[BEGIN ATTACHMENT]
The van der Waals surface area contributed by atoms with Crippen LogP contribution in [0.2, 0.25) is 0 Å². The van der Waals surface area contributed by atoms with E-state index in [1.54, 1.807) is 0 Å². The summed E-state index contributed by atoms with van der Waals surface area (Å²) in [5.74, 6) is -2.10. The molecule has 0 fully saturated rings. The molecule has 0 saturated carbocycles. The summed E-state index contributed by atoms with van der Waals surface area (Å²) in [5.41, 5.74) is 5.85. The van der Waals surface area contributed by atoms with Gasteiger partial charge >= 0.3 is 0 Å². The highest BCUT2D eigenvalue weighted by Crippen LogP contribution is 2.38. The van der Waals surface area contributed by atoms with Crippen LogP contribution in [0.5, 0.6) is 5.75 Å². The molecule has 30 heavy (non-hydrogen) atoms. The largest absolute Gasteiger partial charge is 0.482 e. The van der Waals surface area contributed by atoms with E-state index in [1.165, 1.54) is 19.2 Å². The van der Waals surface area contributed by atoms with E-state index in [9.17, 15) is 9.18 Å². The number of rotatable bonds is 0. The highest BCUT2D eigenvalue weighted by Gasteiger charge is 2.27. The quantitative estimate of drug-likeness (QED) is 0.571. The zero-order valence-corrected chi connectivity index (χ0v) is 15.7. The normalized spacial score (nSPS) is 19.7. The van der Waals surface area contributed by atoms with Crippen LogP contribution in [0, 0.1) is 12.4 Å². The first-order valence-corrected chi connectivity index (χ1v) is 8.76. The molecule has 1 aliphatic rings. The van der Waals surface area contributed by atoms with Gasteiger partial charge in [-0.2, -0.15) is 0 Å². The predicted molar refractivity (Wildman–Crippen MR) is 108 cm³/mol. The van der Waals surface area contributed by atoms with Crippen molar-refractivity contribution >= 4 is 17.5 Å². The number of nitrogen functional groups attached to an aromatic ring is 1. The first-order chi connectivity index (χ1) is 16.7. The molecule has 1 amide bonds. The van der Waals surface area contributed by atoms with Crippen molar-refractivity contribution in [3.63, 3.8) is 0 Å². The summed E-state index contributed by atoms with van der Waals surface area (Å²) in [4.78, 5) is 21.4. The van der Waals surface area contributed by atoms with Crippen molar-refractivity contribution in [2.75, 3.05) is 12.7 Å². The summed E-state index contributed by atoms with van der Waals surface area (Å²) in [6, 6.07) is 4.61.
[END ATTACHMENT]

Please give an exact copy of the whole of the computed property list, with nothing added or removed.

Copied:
The van der Waals surface area contributed by atoms with Crippen LogP contribution in [0.2, 0.25) is 0 Å². The van der Waals surface area contributed by atoms with E-state index in [1.54, 1.807) is 0 Å². The summed E-state index contributed by atoms with van der Waals surface area (Å²) in [5.74, 6) is -2.10. The molecule has 0 fully saturated rings. The molecule has 0 saturated carbocycles. The summed E-state index contributed by atoms with van der Waals surface area (Å²) in [5.41, 5.74) is 5.85. The van der Waals surface area contributed by atoms with Gasteiger partial charge >= 0.3 is 0 Å². The highest BCUT2D eigenvalue weighted by Crippen LogP contribution is 2.38. The van der Waals surface area contributed by atoms with Crippen LogP contribution in [0.5, 0.6) is 5.75 Å². The molecule has 30 heavy (non-hydrogen) atoms. The largest absolute Gasteiger partial charge is 0.482 e. The van der Waals surface area contributed by atoms with E-state index in [1.165, 1.54) is 19.2 Å². The van der Waals surface area contributed by atoms with E-state index in [9.17, 15) is 9.18 Å². The number of rotatable bonds is 0. The highest BCUT2D eigenvalue weighted by Gasteiger charge is 2.27. The quantitative estimate of drug-likeness (QED) is 0.571. The zero-order valence-corrected chi connectivity index (χ0v) is 15.7. The normalized spacial score (nSPS) is 19.7. The van der Waals surface area contributed by atoms with Crippen LogP contribution in [0, 0.1) is 12.4 Å². The first-order valence-corrected chi connectivity index (χ1v) is 8.76. The molecule has 1 aliphatic rings. The van der Waals surface area contributed by atoms with Gasteiger partial charge in [-0.2, -0.15) is 0 Å². The predicted molar refractivity (Wildman–Crippen MR) is 108 cm³/mol. The van der Waals surface area contributed by atoms with Crippen molar-refractivity contribution >= 4 is 17.5 Å². The number of nitrogen functional groups attached to an aromatic ring is 1. The first-order chi connectivity index (χ1) is 16.7. The molecule has 1 amide bonds. The van der Waals surface area contributed by atoms with Crippen molar-refractivity contribution in [3.63, 3.8) is 0 Å². The summed E-state index contributed by atoms with van der Waals surface area (Å²) in [4.78, 5) is 21.4. The van der Waals surface area contributed by atoms with Crippen molar-refractivity contribution in [2.75, 3.05) is 12.7 Å². The summed E-state index contributed by atoms with van der Waals surface area (Å²) in [6, 6.07) is 4.61.